Sri Lanka Bishops Speak Out on Civil War

A group of Sri Lankan bishops spoke out against the escalating violence between the government and a rebel group in the north that recently killed 52 civilians within a day.

"[There is] a real danger that the rate of civilian casualties could increase even more," warned the joint statement signed by the Anglican Bishop of Colombo, the Rt. Rev. Duleep de Chickera, and other Anglican and Roman Catholic bishops, according to U.K.-based Church Times.

The killing of civilians is a "cause for serious regret, and cannot be justified in any war, especially in a war amongst the people of the same country," they said in a statement released last week.

"We also appeal to the Liberation Tigers of Tamil Eelam (LTTE) that the presence of trapped civilians should not be used to gain military advantage," the five faith leaders stated. "There should be no restriction of the civilians' right to life and movement."

Sri Lanka has struggled for two decades with a civil war that officially ended with a Cease Fire Agreement signed between the Government of Sri Lanka and the LTTE on Feb. 2, 2002. However, both sides have failed to follow through on their promises, throwing the country back into escalated violence since the end of 2005 despite peace process mediation by Norway and the international community.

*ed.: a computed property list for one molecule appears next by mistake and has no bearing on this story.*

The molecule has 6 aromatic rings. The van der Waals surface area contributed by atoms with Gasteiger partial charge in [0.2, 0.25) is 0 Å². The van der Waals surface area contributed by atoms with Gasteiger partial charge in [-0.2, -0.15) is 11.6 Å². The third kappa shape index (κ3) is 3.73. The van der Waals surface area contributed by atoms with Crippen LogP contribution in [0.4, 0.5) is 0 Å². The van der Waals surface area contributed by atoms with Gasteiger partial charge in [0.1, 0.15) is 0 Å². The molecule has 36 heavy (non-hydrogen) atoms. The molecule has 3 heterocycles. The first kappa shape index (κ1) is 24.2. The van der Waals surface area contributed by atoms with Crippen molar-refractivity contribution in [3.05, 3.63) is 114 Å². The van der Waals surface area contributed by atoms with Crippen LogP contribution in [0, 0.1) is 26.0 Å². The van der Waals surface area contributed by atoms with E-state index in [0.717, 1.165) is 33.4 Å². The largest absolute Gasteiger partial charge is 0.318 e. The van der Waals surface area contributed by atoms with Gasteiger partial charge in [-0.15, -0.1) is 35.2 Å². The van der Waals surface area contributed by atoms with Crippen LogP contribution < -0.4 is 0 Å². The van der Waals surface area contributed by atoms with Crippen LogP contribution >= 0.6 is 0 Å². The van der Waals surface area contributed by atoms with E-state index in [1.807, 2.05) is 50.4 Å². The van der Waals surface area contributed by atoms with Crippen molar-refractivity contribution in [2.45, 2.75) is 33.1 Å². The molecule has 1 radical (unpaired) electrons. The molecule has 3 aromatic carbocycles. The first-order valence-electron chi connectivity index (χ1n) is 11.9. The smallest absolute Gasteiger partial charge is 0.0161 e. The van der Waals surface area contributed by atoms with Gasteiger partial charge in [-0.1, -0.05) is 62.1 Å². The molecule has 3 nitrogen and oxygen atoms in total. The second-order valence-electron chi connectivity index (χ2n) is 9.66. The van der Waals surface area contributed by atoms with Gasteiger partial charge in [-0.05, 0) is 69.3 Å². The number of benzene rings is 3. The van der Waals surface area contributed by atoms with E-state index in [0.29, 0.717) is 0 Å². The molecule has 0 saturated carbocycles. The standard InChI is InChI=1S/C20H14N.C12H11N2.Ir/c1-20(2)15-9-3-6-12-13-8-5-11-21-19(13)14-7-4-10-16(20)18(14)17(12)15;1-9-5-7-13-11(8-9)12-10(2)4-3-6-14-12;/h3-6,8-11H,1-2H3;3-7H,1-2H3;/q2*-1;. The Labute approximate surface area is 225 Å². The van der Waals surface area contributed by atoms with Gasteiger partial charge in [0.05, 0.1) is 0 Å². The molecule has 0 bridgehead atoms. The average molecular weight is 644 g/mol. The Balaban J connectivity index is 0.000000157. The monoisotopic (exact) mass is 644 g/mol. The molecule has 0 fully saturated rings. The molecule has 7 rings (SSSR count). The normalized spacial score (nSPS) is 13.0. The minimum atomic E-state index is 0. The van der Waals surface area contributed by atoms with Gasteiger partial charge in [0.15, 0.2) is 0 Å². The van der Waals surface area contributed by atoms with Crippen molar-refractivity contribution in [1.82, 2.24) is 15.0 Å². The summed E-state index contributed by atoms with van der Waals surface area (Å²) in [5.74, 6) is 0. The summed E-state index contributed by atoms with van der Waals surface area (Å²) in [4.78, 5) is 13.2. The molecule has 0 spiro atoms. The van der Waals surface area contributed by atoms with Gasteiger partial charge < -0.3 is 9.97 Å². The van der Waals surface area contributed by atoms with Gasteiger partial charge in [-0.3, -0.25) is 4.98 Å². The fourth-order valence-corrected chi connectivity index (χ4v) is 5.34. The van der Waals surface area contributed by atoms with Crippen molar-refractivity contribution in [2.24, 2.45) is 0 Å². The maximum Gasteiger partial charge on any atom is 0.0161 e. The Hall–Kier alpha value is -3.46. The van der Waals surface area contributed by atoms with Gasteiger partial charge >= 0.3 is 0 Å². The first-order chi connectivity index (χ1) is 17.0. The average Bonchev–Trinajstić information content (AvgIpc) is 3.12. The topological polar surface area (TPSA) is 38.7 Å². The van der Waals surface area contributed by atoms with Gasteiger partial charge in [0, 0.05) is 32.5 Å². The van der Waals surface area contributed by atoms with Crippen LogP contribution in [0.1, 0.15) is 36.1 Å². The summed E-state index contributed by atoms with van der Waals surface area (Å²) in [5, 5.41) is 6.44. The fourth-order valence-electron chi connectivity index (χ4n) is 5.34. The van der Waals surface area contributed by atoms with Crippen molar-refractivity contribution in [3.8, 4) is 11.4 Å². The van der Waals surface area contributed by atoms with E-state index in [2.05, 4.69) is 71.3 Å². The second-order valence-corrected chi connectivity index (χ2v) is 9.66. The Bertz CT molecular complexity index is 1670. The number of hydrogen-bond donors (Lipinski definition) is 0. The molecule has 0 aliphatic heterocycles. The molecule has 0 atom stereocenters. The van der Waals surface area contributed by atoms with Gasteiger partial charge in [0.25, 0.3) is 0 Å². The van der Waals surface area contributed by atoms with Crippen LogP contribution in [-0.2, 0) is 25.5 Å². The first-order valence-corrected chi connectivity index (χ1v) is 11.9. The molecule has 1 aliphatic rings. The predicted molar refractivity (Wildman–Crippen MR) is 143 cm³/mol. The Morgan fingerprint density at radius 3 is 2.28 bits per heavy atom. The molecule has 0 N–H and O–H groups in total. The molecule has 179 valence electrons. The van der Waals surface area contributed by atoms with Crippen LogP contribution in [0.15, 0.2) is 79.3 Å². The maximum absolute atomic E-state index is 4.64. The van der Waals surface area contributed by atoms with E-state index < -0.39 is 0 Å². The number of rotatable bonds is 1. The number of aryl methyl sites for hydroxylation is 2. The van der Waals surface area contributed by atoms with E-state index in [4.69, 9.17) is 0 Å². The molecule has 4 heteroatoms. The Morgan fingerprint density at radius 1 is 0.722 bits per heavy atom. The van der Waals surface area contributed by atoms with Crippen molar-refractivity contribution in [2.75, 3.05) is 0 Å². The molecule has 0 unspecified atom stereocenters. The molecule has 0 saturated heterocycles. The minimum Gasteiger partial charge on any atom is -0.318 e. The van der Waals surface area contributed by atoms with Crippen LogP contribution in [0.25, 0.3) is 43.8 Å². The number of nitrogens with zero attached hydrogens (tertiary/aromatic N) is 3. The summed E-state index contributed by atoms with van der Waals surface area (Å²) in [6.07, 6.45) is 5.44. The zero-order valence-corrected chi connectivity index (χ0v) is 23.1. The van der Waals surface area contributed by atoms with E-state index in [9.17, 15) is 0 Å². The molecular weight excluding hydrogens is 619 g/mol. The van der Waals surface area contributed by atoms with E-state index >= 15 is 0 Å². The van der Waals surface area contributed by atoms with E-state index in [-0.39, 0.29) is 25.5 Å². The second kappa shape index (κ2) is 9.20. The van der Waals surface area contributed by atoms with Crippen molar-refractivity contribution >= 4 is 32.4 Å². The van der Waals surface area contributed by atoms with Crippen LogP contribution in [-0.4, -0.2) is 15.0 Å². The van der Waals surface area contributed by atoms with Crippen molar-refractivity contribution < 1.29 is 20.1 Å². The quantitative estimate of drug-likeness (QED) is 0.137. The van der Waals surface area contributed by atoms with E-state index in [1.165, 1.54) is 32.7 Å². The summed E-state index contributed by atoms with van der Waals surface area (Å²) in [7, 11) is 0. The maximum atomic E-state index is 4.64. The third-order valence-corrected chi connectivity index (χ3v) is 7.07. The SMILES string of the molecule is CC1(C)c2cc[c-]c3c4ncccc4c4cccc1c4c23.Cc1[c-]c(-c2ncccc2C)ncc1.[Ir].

The LTTE says it is fighting to create a separate country for the 3.1 million ethnic minority Tamils, who face discrimination in Sri Lanka.

According to the United Nations, some 70,000 people have been killed and 465,000 were displaced by the conflict. Of the displaced, more than 282,000 were uprooted since fighting intensified in April 2006.

Civilians escaping the war zone are currently in urgent need of shelter and food aid.

U.K.-based Christian Aid is supporting its local partners in Sri Lanka who are working with displaced Sri Lankans to meet their immediate needs. Its humanitarian partners are providing food, extra clothing, medicine and hygiene kits to the displaced.

On Tuesday, the U.N. refugee agency said it was "outraged by the unnecessary loss of hundreds of lives and the continued suffering of innocent civilians" in the rebel territory," according to The Associated Press. The U.N. agency urged both parties to stay away from the government-designated "safe zone" where many civilians are reportedly killed.